United's Polaris seat took off last month. Image: United Airlines

United’s Polaris seat took off last month. Image: United Airlines

Here are the most-read stories from this week’s APEX Daily Experience newsletters. To receive breaking passenger experience industry news in your inbox on a daily basis, subscribe here

United CEO Says He’s “Not Happy” With Zodiac’s Seat Delays

SKIFT | MARCH 16, 2017

According to United Airlines’ CEO, Oscar Munoz, the carrier is “not happy” about production delays at Zodiac Aerospace’s UK seat facility, where the airline’s newly launched Polaris business-class seats are manufactured. “We have plans that are dynamic at this point, and [Zodiac] is receiving lots of beneficial support from our management team every single day,” Munoz said Tuesday at the J.P. Morgan Aviation, Transportation and Industrials Conference. “Rather than just be unhappy, we’ve got people on site with the folks there to make sure that we can expedite and accelerate as much as we can.” The problems at the Zodiac Seats UK division have also resulted in a profit warning yesterday and tumbling share price, causing TCI, which owns about four percent of Safran, to write an open letter urging Safran chairman Ross McInnes to cancel the group’s $90-billion takeover of Zodiac.

Lufthansa Promises “More Than Just a Seat” on Boeing 777Xs


Lufthansa Group announced at ITB Berlin that it will debut a newly designed business-class seat when it takes delivery of its fleet of Boeing 777Xs in 2020. The airline group was coy on the specifics, but said customization and digitization will be the theme of the new product, and that passengers will be able to control their seats and in-flight entertainment systems using their own smartphones or tablets. “This seat will be more than ‘just’ a seat,” said Harry Hohmeister, Lufthansa Group’s chief officer of Hub Management. “It will meet the specific needs of customers … whether they prefer to work or sleep, or whether they are traveling with their families or on their own for business.”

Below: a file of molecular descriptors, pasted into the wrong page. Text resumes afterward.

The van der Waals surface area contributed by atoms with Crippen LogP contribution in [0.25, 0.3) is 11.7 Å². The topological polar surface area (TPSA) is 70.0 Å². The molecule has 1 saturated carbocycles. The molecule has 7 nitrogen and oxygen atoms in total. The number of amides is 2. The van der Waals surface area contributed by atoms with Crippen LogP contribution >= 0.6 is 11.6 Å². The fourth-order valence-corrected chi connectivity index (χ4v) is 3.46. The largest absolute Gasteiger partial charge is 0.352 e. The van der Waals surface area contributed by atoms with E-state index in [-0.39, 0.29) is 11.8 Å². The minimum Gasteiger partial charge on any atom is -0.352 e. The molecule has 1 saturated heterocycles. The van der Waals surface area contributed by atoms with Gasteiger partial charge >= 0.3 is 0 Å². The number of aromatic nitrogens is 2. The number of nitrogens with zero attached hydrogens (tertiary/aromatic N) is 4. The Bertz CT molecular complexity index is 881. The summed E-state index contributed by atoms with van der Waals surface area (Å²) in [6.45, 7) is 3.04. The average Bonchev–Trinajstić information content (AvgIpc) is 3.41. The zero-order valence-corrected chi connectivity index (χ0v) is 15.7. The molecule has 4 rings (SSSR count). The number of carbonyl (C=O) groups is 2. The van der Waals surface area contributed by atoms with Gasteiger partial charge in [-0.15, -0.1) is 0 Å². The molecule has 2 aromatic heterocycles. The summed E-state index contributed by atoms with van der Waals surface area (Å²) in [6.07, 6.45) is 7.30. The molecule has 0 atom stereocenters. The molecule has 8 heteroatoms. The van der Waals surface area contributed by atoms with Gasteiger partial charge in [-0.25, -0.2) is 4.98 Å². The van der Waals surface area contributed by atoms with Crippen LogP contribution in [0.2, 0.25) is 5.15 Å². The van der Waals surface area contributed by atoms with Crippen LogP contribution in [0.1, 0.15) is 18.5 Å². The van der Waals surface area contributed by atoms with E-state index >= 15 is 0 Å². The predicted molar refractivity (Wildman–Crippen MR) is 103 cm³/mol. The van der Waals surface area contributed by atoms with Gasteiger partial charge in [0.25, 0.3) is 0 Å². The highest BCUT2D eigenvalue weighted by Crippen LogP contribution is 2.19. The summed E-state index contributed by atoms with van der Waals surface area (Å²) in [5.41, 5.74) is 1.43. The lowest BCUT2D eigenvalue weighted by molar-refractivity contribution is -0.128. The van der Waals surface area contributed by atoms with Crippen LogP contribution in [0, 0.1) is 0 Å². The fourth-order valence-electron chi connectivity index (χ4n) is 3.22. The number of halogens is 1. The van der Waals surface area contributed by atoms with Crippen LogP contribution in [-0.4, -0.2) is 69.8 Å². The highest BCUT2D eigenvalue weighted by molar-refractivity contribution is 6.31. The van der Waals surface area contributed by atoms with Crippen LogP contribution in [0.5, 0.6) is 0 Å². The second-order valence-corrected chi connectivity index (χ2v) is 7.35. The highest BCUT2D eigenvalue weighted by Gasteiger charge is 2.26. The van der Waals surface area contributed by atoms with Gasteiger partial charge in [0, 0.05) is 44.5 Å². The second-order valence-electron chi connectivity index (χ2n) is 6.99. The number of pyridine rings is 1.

Aircraft Cabin Experts Dispel the Biggest Comfort Myths


In anticipation of Aircraft Interiors Expo, which will kick off in Hamburg in less than one month, experts from Boeing, Airbus, Embraer, Recaro and LIFT by EnCore address some of the biggest myths surrounding comfort in the aircraft cabin. Learn why seat width and pitch aren’t the primary determining factors for comfort, why more foam isn’t necessarily better, why trim seats don’t have to mean a slim chance of comfort and why, when it comes to features, quality is more important than quantity.

Airborne Wireless Network Signs MoU for Laser-Based In-Flight Connectivity


Airborne Wireless Network has signed a memorandum of understanding with ViaLight to explore the possibility of integrating a laser-based communications system with its planned Infinitus Super Highway in-flight broadband network. ViaLight said its laser technology delivers ultra-high data rate communication across vast distances. “Once developed, our hybrid system, combined with traditional radio-links with laser, could deliver an extreme-capacity airborne backbone that would offer unprecedented bandwidth at a reasonable cost,” said Jason T. de Mos, Airborne Wireless Network’s VP of Business Development and Aviation Compliance.

Passenger’s Face Burned After Battery-Operated Headphones Explode Mid-Flight


A passenger’s battery-operated headphones exploded two hours into a flight from Beijing to Melbourne on February 19. The Australian passenger was asleep when she awoke to a loud explosion that left her face blackened and her hair singed. “[The headphones] were sparking and had small amounts of fire,” she said in a statement through the Australian Transport Safety Bureau (ATSB). The passenger reacted by stamping her foot on the headphones while flight attendants were prepared to douse them with a bucket of water. The ATSB says it is likely the batteries caught fire and advises passengers to not keep batteries in their stowed luggage.

French Authorities Join UK in Airbus Probe


French authorities have joined the UK’s Serious Fraud Office (SFO) in a corruption probe of Airbus Group, centered on allegations of fraudulent practices related to aircraft sales and financial arrangements. Last August, the SFO launched an investigation into the European aerospace consortium’s use of third-party consultants to secure international aircraft orders. Airbus said on Thursday that France’s Parquet National Financier had also “opened a preliminary investigation into the same subject,” and that authorities from both countries would coordinate their efforts going forward. The company said it would cooperate fully with national agencies.

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